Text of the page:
author haftmann
Fri Jun 11 17:14:02 2010 +0200 (2010-06-11)
changeset 37407 61dd8c145da7
parent 12914 71015f46b3c1
child 68649 f849fc1cb65e
permissions -rwxr-xr-x
declare lex_prod_def [code del]
     1 \chapter{Preface}
     3 \section{Introduction}
     4 \label{sec:introduction}
     6 This document contains the automatically generated listings of the
     7 Isabelle sources for \mJava. \mJava{} is a reduced model of JavaCard,
     8 dedicated to the study of the interaction of the source language, byte
     9 code, the byte code verifier and the compiler. In order to make the
    10 Isabelle sources more accessible, this introduction provides a brief
    11 survey of the main concepts of \mJava.
    13 The \mJava{} \textbf{source language} (see \charef{cha:j})
    14 only comprises a part of the original JavaCard language. It models
    15 features such as:
    16 \begin{itemize}
    17 \item The basic ``primitive types'' of Java 
    18 \item Object orientation, in particular classes, and relevant
    19   relations on classes (subclass, widening)
    21 \item Methods and method signatures
    22 \item Inheritance and overriding of methods, dynamic binding
    24 \item Representatives of ``relevant'' expressions and statements 
    25 \item Generation and propagation of system exceptions
    26 \end{itemize}
    28 However, the following features are missing in \mJava{} wrt.{} JavaCard:
    29 \begin{itemize}
    30 \item Some primitive types (\texttt{byte, short})
    31 \item Interfaces and related concepts, arrays
    32 \item Most numeric operations, syntactic variants of statements
    33   (\texttt{do}-loop, \texttt{for}-loop)
    34 \item Complex block structure, method bodies with multiple returns
    35 \item Abrupt termination (\texttt{break, continue})
    36 \item Class and method modifiers (such as \texttt{static} and
    37   \texttt{public/private} access modifiers)
    38 \item User-defined exception classes and an explicit
    39   \texttt{throw}-statement. Exceptions cannot be caught.
    40 \item A ``definite assignment'' check
    41 \end{itemize}
    42 In addition, features are missing that are not part of the JavaCard
    43 language, such as multithreading and garbage collection. No attempt
    44 has been made to model peculiarities of JavaCard such as the applet
    45 firewall or the transaction mechanism.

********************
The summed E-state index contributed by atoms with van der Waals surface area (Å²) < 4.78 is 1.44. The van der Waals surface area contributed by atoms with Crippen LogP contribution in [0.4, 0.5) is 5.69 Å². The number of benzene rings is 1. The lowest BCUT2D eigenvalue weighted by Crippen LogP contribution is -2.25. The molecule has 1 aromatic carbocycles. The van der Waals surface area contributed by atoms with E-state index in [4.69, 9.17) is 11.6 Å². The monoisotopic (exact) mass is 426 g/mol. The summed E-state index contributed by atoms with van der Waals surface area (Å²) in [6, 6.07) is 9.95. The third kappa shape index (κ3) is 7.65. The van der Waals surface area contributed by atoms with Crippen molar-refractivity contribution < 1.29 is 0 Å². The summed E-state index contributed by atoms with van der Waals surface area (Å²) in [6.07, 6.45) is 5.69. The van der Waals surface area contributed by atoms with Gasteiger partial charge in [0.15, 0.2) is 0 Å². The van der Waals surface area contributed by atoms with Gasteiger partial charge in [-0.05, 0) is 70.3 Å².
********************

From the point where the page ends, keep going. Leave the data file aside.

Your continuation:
47 For a more complete Isabelle model of JavaCard, the reader should
    48 consult the Bali formalization
    49 (\url{}), which
    50 models most of the source language features of JavaCard, however without
    51 describing the bytecode level.
    53 The central topics of the source language formalization are:
    54 \begin{itemize}
    55 \item Description of the structure of the ``runtime environment'', in
    56   particular structure of classes and the program state
    57 \item Definition of syntax, typing rules and operational semantics of
    58   statements and expressions
    59 \item Definition of ``conformity'' (characterizing type safety) and a
    60   type safety proof
    61 \end{itemize}
    64 The \mJava{} \textbf{virtual machine} (see \charef{cha:jvm})
    65 corresponds rather directly to the source level, in the sense that the
    66 same data types are supported and bytecode instructions required for
    67 emulating the source level operations are provided. Again, only one
    68 representative of different variants of instructions has been
    69 selected; for example, there is only one comparison operator.  The
    70 formalization of the bytecode level is purely descriptive (``no
    71 theorems'') and rather brief as compared to the source level; all
    72 questions related to type systems for and type correctness of bytecode
    73 are dealt with in chapter on bytecode verification.
    75 The problem of \textbf{bytecode verification} (see \charef{cha:bv}) is
    76 dealt with in several stages:
    77 \begin{itemize}
    78 \item First, the notion of ``method type'' is introduced, which
    79   corresponds to the notion of ``type'' on the source level.
    80 \item Well-typedness of instructions wrt. a method type is defined
    81   (see \secref{sec:BVSpec}). Roughly speaking, determining
    82   well-typedness is \emph{type checking}.
    83 \item It is shown that bytecode that is well-typed in this sense can
    84   be safely executed -- a type soundness proof on the bytecode level
    85   (\secref{sec:BVSpecTypeSafe}). 
    86 \item Given raw bytecode, one of the purposes of bytecode verification
    87   is to determine a method type that is well-typed according to the
    88   above definition. Roughly speaking, this is \emph{type inference}.
    89   The Isabelle formalization presents bytecode verification as an
    90   instance of an abstract dataflow algorithm (Kildall's algorithm, see
    91   \secrefs{sec:Kildall} to \ref{sec:JVM}).
    92 %\item For \emph{lightweight bytecode verification}, type checking of
    93 %  bytecode can be reduced to method types with small size. 
    94 \end{itemize}
    96 Bytecode verification in \mJava{} so far takes into account:
    97 \begin{itemize}
    98 \item Operations and branching instructions
    99 \item Exceptions
   100 \end{itemize}
   101 Initialization during object creation is not accounted for in the
   102 present document 
   103 (see the formalization in
   104 \url{}),
   105 neither is the \texttt{jsr} instruction.
   108 %%% Local Variables:
   109 %%% mode: latex
   110 %%% TeX-master: "root"
   111 %%% End: